The Software IP Report

How Does Patent-Eligibility Relate to Novelty and Non-obviousness?

By Charles Bieneman

Categories: Patent Eligibility, Software Patents, The Software IP Report

Is prior art relevant to determining patent-eligibility under 35 U.S.C. § 101, or isn’t it?  In finding, on a motion for summary judgment, that claims drawn to “presenting information on a space-constrained display of a portable device” were patent-eligible, Judge Sparks of the Western District of Texas invited this question.  In Versata Software, Inc. v. Zoho Corp., No. A-13-CA-00371-SS (W.D. Texas Oct. 26, 2015), the court stated that arguments that a patent “implements an idea using only conventional and well-known technologies” were “best submitted to the Court in conjunction with the well-established body of law addressing the novelty and non-obviousness of patents.”

U.S. Patent Number 7,092,740 recites claims based on the “discovery” that “a high-density information presentation may be provided on a space-constrained display device by associating individual display indications with user-definable states.”  According to the court, some claims “cover displays combining graphical and textual representations while other claims cover displaying the data in two-dimensional arrays.”

The court stated the now-familiar test for Section 101 patent-eligibility under Alice Corp. v. CLS Bank Int’l.: (1) are the claims directed to a patent-ineligible concept such as an abstract idea and, (2) if so, do “additional elements of each claim represent an “inventive concept’ sufficient to ‘transform’ the claimed abstract idea into a patent eligible application?” After stating the test, the court summarized the parties’ arguments:

In this case, Zoho alleges the ‘740 Patent claims patent-ineligible subject matter, because it is directed at “the disembodied idea of using symbols on a display to represent external information and updating these symbols as that information changes.” According to Zoho, the ‘740 Patent fails to disclose any technological advance and instead “recites only functional steps implemented using generic computing equipment and functionality.” In response, Versata argues that at the time the ‘740 Patent was issued, the growth of mobile device usage led to a corresponding increase in the demand for rich information content; however, the “inevitable” space constraints on mobile devices “limit[ed] the richness of information content available to a user.” The ‘740 Patent, then, had “the specific technical objective of allowing status updates to be displayed more efficiently within the limited display screen of a mobile phone, pager, PDA or similar mobile device.”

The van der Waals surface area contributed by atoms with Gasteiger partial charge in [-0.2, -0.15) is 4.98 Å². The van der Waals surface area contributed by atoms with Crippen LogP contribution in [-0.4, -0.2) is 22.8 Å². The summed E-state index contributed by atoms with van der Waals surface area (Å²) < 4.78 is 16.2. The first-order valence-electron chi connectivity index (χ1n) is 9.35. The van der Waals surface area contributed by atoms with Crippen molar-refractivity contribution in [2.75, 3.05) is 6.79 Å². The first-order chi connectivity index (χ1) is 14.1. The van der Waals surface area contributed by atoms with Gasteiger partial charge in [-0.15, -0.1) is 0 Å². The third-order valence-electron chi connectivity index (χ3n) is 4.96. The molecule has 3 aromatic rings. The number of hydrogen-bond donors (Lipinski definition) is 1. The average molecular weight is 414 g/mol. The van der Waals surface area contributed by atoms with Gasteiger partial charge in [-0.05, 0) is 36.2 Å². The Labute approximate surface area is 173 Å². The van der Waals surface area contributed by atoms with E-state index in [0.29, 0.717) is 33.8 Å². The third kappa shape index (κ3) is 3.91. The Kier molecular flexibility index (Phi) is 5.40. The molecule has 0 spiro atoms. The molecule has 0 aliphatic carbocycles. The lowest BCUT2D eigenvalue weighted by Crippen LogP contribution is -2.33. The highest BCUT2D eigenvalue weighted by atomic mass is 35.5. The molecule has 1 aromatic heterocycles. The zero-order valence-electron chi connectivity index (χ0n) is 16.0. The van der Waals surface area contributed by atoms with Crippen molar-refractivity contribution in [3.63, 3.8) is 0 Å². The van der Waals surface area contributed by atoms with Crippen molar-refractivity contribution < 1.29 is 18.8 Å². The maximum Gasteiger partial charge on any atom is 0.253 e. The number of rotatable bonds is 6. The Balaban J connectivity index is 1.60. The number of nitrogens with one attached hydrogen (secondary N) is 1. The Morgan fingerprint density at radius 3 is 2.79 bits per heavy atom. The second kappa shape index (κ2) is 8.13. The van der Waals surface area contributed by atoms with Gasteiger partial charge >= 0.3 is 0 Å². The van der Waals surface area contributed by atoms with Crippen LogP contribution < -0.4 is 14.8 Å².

Having summarized the parties’ arguments, the court provided no more than the following analysis in finding the claims patent-eligible:

Indulging every inference in Versata’s favor, the Court concludes the ‘740 Patent does not embody an impermissibly abstract idea. Therefore, the Court need not determine whether the claims at issue contained an inventive concept sufficient to transform the allegedly abstract idea into patent-eligible subject matter.

Thus, the court unfortunately provided little instruction to anyone looking to understand how the court distinguished this case from the myriad of cases finding claims patent-ineligible. And, compounding the  confusion, the court explained in a footnote that:

In denying Zoho’s motion for summary judgment, the Court recognizes the potentially meritorious arguments Zoho proffered under the second Alice step; indeed, it may well be that the ‘740 Patent implements an idea using only conventional and well-known technologies. However, these arguments are best submitted to the Court in conjunction with the well-established body of law addressing the novelty and non-obviousness of patents.

This is not a new thought: patent-eligibility analysis is so murky, why not use well-established principles of prior art analysis to dispose of patent claims where ever possible?  Conversely, if claims pass muster under prior art standards, then mustn’t they be patent-eligible under Section 101?

I will offer two thoughts on these notions.  First, if Judge Sparks’ approach were widely adopted, regardless of your position in the debate over the law of patent-eligibility, you would have to agree that, although life would be much simpler, the Alice / Mayo test would be eviscerated.  Many might think that a good thing, but that is not the world we now live in.  It is hard to dispute that the idea of an “inventive concept” saving an otherwise unpatentable abstract idea suggests that no novel or non-obvious claim can be patent-ineligible.  Yet, if this were the case, then in every instance where patent-eligibility under Section 101 were an issue, the USPTO or the court could simply ignore the issue, or at least do what this court effectively did, and defer it to the prior art analysis.

This leads to my second thought, which is that the USPTO and the courts overwhelmingly do not follow the court here, and do not merge the patent-eligibility analysis with the prior art analysis.  If claims are unpatentable under Section 101, in the interests of judicial economy, should not the court analyze and dispose of them as early as possible?   Whether you like the law of Alice and Mayo or hate it, the reality is that they do.  As one can see from case after case under Section 101, the PTAB and the courts consider patent-eligibility without applying the law of novelty and non-obviousness, and often before the claim construction and discovery requisite to considering arguments under 35 U.S.C. §§ 102 and 103.  For further example, as anyone who has dealt with USPTO rejections under Section 101 knows, patent examiners generally dismiss arguments that claims are patent-eligible simply because they are novel and non-obvious.